This new blog post is about Deflection, one of my favourite tactics I must say. A good deflection often comes as a surprise to your opponent and can therefore be very efficient.
The previous post was about discovered attacks, feel free to have a look at it to know more.
Deflection is a tactic that forces an opposing piece to leave the square it occupies. It is then deflected away from defending a piece or an important square
This post is inspired from the corresponding Chess Trainer lesson, I want to help beginners to grasp the tactical motifs of Chess.
Let's start with a very simple example of deflection:
The solution is simple, but probably comes as a very bad surprise for Black:
A very unpleasant surprise for Black
Black has no real other option than capturing the Rook with the King, leaving the Queen undefended.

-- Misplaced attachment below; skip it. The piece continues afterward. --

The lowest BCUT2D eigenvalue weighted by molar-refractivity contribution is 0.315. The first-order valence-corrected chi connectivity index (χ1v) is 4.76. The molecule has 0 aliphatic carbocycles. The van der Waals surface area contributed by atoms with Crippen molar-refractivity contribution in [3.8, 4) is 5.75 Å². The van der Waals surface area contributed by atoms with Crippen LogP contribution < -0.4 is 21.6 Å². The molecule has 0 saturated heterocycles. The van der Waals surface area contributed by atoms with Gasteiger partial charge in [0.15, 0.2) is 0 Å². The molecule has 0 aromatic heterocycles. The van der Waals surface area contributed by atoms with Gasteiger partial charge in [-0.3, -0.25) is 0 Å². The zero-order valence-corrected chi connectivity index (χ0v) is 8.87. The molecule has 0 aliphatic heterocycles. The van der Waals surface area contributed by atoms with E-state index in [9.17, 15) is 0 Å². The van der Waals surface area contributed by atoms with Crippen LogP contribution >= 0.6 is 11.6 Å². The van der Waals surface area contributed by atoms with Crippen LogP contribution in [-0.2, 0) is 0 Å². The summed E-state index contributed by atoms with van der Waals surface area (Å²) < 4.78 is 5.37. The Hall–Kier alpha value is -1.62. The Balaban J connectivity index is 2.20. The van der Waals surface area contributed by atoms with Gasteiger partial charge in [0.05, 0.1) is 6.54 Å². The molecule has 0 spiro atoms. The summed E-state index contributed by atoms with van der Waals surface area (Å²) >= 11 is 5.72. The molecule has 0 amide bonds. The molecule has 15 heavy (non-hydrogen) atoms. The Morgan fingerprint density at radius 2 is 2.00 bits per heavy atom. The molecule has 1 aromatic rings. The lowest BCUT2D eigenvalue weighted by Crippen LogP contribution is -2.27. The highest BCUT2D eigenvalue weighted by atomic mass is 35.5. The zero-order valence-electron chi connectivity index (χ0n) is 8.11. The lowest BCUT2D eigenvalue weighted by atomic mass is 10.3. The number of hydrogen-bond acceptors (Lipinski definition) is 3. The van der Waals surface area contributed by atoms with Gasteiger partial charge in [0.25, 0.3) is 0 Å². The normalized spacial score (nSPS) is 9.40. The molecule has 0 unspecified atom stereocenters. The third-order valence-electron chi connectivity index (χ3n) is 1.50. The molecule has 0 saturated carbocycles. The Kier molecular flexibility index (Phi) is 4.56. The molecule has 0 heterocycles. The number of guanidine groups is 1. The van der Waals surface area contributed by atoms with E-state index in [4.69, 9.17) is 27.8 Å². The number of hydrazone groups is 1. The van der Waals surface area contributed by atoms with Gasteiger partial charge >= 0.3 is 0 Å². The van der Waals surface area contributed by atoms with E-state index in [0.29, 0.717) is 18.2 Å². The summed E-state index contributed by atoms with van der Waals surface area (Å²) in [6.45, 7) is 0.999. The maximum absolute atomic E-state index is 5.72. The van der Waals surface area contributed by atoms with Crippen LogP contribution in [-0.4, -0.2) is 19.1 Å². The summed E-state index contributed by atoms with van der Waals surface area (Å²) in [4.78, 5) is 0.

White has managed to capture the Queen at the cost of one Rook.
The resulting position:
In this example, there is a possible deflection in the air, find it !
The Bishop sacrifice comes out of the blue
Black has only one move here
And the Queen is captured in just 2 moves !
The next example uses the threat of a back rank mate to win with a deflection:
The important thing to notice was that the black Rook was overloaded, having to defend at the same time the queen on d5 and the e8 square.
The mate threat comes first obviously
Note that it is very important that White is not under the threat of a back rank mate himself here: with the pawn on g2 instead of g3, 2... Re1 would be checkmate. Here of course, White answers with 3. Kg2 and wins the game.
That's it about Deflection, a nice and often surprising tactical pattern.
If you want to learn more on deflection, I recommend you to continue with Louis Holtzhausen's blog post on the topic, which contains additional examples.
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